In a small room full of professors and students, the lights are dimmed, and an image of a woman transforming into a palm tree is projected onto the screen. At the head of the table, cast in dramatic shadow, is a man who resembles a very tall turtle. He peers over his glasses at a sheaf of pages in his hands. In an Australian accent, he reads aloud to us, the room hushed except for his voice and the hurried scribbles of pens attempting to take down as much information as possible but not lose track of the story. He is describing nighttime, and a donkey. In a moment that startles the affect of the room, he lets out a harsh bray that stutters everyone else into surprised laughter.
If you’ve never read Michael Taussig, I can’t say I’m surprised, unless you’re an anthropologist. But I can safely say you’ll never read anything like him. He writes about magic and mimesis (to condense the uncondensable), and does the kind of writing that evokes what it is it’s about: writing about mimesis that is, in a very absolute way, mimesis. (Mimesis is, essentially, copying–reflecting and becoming other.) Taussig’s writing is breathtaking, befuddling, and unrevealing.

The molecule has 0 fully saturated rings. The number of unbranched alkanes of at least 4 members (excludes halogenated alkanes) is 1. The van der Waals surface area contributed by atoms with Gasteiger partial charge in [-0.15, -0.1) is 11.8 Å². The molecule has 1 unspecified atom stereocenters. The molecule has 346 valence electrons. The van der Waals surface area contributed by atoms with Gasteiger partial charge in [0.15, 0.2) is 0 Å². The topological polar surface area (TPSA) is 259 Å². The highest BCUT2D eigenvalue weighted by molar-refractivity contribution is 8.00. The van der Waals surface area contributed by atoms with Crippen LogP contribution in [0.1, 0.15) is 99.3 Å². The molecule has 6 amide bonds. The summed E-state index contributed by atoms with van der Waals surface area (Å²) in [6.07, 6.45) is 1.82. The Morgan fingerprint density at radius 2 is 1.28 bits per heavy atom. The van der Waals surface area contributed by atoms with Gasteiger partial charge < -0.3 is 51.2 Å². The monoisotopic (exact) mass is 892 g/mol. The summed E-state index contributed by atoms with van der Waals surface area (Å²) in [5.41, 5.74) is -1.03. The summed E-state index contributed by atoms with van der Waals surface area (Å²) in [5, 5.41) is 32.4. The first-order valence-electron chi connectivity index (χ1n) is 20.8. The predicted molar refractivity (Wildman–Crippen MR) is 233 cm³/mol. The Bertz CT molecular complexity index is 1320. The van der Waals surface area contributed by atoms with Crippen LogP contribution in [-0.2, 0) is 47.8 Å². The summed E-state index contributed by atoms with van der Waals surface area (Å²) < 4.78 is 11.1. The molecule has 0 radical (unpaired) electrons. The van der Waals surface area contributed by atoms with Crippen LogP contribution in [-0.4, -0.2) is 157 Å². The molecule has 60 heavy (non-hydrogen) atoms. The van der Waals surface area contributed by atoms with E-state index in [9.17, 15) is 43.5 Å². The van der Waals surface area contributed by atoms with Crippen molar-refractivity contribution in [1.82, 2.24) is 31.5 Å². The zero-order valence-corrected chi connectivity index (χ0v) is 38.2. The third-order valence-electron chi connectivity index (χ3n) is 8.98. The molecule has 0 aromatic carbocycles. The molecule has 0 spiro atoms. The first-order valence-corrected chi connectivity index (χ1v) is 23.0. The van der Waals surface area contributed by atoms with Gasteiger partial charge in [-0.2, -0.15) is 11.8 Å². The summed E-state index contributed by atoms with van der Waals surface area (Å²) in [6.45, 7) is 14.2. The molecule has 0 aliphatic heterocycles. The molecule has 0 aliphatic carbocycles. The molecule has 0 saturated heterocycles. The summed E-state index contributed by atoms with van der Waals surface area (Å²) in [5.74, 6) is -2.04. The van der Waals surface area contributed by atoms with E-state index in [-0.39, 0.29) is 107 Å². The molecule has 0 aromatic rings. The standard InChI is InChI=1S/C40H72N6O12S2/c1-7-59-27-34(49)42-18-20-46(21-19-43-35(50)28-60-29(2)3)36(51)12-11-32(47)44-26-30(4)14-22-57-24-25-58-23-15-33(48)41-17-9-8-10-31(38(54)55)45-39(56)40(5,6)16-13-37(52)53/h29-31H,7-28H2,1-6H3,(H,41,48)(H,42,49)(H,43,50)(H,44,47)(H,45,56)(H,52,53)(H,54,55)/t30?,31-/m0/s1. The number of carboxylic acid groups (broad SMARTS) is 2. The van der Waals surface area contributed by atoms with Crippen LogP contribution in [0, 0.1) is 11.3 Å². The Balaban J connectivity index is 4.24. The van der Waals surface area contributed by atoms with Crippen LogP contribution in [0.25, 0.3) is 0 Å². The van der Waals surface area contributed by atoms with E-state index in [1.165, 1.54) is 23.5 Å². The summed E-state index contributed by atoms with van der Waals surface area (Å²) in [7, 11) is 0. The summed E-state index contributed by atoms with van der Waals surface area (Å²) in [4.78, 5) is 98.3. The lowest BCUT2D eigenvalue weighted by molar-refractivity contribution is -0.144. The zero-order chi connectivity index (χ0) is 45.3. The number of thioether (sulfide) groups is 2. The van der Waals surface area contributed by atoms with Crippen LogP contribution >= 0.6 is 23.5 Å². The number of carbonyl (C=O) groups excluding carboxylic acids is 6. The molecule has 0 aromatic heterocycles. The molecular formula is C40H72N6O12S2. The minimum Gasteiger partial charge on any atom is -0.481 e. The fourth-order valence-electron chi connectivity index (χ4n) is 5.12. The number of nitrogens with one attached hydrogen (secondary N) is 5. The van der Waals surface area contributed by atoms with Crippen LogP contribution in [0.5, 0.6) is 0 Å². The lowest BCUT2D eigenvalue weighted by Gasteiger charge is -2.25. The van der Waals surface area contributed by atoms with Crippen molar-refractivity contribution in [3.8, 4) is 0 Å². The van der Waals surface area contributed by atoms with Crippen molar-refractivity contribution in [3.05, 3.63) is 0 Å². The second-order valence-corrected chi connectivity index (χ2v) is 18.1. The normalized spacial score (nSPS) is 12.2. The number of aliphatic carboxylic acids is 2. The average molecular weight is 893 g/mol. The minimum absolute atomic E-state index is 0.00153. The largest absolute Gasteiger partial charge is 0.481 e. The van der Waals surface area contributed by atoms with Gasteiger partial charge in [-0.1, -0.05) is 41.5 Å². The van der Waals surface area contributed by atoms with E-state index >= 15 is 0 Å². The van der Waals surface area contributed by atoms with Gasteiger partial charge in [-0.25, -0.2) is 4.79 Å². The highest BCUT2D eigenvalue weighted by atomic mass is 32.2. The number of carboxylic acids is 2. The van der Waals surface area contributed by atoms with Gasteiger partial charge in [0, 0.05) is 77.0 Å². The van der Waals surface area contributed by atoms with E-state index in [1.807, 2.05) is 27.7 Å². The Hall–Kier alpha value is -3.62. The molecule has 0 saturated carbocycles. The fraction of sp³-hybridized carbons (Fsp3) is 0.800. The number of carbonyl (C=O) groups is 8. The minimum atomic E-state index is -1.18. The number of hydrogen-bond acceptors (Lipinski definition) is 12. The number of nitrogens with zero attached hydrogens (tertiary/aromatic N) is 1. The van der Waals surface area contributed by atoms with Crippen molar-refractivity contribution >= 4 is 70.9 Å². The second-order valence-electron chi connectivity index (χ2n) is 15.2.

I had the privilege to not only spend a semester reading Taussig under the guidance of two of his former graduate students (now my professors), but actually hearing him speak in a public lecture and a private workshop over the last week. It’s going to take me a long, long while to digest it all.
I won’t go on too long, but I want to think briefly about Taussig’s theory of ethnographic writing, which I believe is applicable to all writing. To paraphrase Taussig, writing by engaging what the writing is about, ie. writing magically about magic, is the writing looking inward at itself, evoking a process of mimesis. It draws an emphatic connection between the writer, the reader, the text, and the subject of the text, blurring the lines between them, the reader or writer becoming other, becoming the subject written about.
If you haven’t read Taussig, I suggest you do so at least once (but prepare to be baffled). If not to understand the theory, then do so to learn something about a powerful way of writing.